US sports presenter Erin Andrews and her husband, retired hockey player, Jarret Stoll, have admitted it’s taken nearly ten years for them to become parents, with the 43 year old undergoing fertility treatment since she was 35.
The couple recently welcomed their son into the world via a surrogate at a healthy seven pounds, seven ounces. But the journey to get to their miracle has been a long one with several unsuccessful cycles of IVF before Erin was diagnosed with cervical cancer in September 2016.
In 2017, she was declared cancer free after two surgeries, but the couple continued to freeze her embryos and move ahead with IVF in case the cancer returned.
They suffered the devastating loss of twins via a surrogate two years ago, something they struggled to deal with:
“For so long, I just wanted to be quiet about it, but then you look around, and these places (IVF clinics) are packed. You’re not the only one going through this. And I felt like I could be a voice, maybe just somebody people could look at – she’s going through it too – it would help the whole process for all of us.”
And after all those years of heartbreak with 8 rounds of IVF, she now has her son, Mack: “The way you think totally changes. You’re not just doing something for yourself, but for this whole group, this whole family.”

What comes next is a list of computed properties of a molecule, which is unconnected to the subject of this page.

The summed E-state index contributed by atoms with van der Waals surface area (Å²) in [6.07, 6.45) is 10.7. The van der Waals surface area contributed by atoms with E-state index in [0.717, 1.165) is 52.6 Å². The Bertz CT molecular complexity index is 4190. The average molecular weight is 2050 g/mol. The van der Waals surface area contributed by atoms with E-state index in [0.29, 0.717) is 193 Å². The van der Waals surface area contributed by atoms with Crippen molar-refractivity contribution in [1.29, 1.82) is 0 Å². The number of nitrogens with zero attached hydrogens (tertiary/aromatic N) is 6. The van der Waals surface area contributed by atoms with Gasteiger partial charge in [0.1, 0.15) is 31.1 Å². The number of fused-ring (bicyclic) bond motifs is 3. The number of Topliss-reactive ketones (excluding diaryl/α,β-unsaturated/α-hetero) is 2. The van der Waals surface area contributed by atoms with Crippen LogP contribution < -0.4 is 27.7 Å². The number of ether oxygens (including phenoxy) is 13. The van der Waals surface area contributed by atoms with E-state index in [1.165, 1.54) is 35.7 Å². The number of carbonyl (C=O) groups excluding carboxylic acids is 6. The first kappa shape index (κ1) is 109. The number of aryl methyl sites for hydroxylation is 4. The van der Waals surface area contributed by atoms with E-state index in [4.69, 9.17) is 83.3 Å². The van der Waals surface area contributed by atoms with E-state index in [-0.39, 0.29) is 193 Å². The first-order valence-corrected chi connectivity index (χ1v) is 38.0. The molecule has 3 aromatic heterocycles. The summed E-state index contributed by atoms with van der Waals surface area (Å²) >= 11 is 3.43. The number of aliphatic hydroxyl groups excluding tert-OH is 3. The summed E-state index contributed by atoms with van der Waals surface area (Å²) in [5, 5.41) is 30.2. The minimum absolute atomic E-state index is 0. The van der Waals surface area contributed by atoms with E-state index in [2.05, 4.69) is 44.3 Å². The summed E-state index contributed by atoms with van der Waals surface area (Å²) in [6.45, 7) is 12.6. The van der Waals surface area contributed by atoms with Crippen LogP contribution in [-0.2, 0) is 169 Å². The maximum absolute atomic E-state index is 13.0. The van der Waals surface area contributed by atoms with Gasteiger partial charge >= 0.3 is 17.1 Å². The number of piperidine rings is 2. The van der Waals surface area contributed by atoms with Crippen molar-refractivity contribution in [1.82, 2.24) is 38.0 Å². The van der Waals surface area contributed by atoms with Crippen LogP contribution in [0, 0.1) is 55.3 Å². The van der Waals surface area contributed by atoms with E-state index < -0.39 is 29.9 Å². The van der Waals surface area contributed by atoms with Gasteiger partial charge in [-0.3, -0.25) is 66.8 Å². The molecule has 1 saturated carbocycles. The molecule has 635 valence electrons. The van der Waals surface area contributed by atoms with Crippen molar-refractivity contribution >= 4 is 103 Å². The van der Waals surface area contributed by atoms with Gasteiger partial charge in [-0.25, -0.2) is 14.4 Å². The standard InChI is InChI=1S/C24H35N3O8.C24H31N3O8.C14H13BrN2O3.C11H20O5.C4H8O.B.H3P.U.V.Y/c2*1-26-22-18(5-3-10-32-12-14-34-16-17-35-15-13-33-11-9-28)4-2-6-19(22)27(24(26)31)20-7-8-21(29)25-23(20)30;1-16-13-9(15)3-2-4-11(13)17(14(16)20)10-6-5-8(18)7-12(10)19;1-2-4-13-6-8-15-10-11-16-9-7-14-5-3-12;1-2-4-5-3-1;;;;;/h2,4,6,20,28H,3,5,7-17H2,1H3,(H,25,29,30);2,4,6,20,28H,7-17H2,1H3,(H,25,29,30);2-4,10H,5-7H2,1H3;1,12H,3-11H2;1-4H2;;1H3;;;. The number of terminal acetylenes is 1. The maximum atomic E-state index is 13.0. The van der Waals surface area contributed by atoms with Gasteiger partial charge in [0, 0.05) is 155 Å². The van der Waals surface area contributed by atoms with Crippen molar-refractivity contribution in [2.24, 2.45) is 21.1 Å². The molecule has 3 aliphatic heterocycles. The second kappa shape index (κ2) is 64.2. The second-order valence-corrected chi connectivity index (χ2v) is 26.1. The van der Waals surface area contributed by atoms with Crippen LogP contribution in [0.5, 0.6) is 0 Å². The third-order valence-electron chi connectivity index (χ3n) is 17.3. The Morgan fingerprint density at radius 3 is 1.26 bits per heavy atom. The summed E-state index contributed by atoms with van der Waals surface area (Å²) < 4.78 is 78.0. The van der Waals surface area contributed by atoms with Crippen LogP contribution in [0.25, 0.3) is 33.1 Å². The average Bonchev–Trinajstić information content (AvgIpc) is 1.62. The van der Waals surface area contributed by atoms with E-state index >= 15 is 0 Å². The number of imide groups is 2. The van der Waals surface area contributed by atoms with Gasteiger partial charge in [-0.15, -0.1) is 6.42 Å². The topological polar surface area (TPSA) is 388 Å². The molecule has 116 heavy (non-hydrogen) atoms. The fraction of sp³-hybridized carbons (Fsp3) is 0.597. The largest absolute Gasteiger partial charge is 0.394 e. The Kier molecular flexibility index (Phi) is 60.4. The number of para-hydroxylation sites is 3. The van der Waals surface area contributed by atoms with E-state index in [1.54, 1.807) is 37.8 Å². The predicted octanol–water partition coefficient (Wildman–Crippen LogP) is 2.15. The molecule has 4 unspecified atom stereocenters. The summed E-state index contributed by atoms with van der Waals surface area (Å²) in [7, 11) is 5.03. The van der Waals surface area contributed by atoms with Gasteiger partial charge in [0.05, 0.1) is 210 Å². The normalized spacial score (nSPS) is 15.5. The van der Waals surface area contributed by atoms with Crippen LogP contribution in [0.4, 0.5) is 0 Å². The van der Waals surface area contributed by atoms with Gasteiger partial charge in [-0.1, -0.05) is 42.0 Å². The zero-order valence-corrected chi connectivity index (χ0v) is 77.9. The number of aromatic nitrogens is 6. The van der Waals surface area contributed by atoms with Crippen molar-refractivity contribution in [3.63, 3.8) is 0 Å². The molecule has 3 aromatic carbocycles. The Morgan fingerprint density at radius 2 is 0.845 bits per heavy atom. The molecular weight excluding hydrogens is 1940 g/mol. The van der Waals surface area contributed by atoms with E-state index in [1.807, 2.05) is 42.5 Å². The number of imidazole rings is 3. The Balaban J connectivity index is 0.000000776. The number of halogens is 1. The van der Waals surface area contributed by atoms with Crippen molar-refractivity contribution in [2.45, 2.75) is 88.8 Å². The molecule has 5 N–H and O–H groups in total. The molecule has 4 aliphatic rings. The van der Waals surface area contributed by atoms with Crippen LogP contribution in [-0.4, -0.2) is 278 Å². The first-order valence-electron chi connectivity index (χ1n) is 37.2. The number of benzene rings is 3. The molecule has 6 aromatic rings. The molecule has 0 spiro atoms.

She admits it’s been tough juggling her fertility journey along with her hectic work schedule:
“When I heard this was the best time to go through another treatment, I had to figure it all out again. How am I going to juggle this treatment on top of my work schedule? I got so stressed out. When this happens it really makes you question: Is it the future of my family or is it my job?”
She added: “I work in an industry where I think women feel the need to keep things like this quiet”. But added: “My bosses had been hugely supportive and even encouraged me to be open about my journey.
She said: “I am not ashamed, and I want to be vocal and honest about this.”
Talking about the actual birth on the Today Show, she described the emotional moment her son arrived in the world:
“My whole journey with our surrogate and her family was incredible. Just right before he came, she asked to hold my hand. So I grabbed her hand and I saw the tear coming down her face”.
“And we have this picture where I was just kissing my surrogates head and my husband was hugging the nurse like he just won the Stanley cup. And it’s like the perfect picture of surrogacy and what we’ve been through”.
When asked about the first few weeks of motherhood, she said:
“I keep staring at him. I want to study everything about him, and make up for lost time”.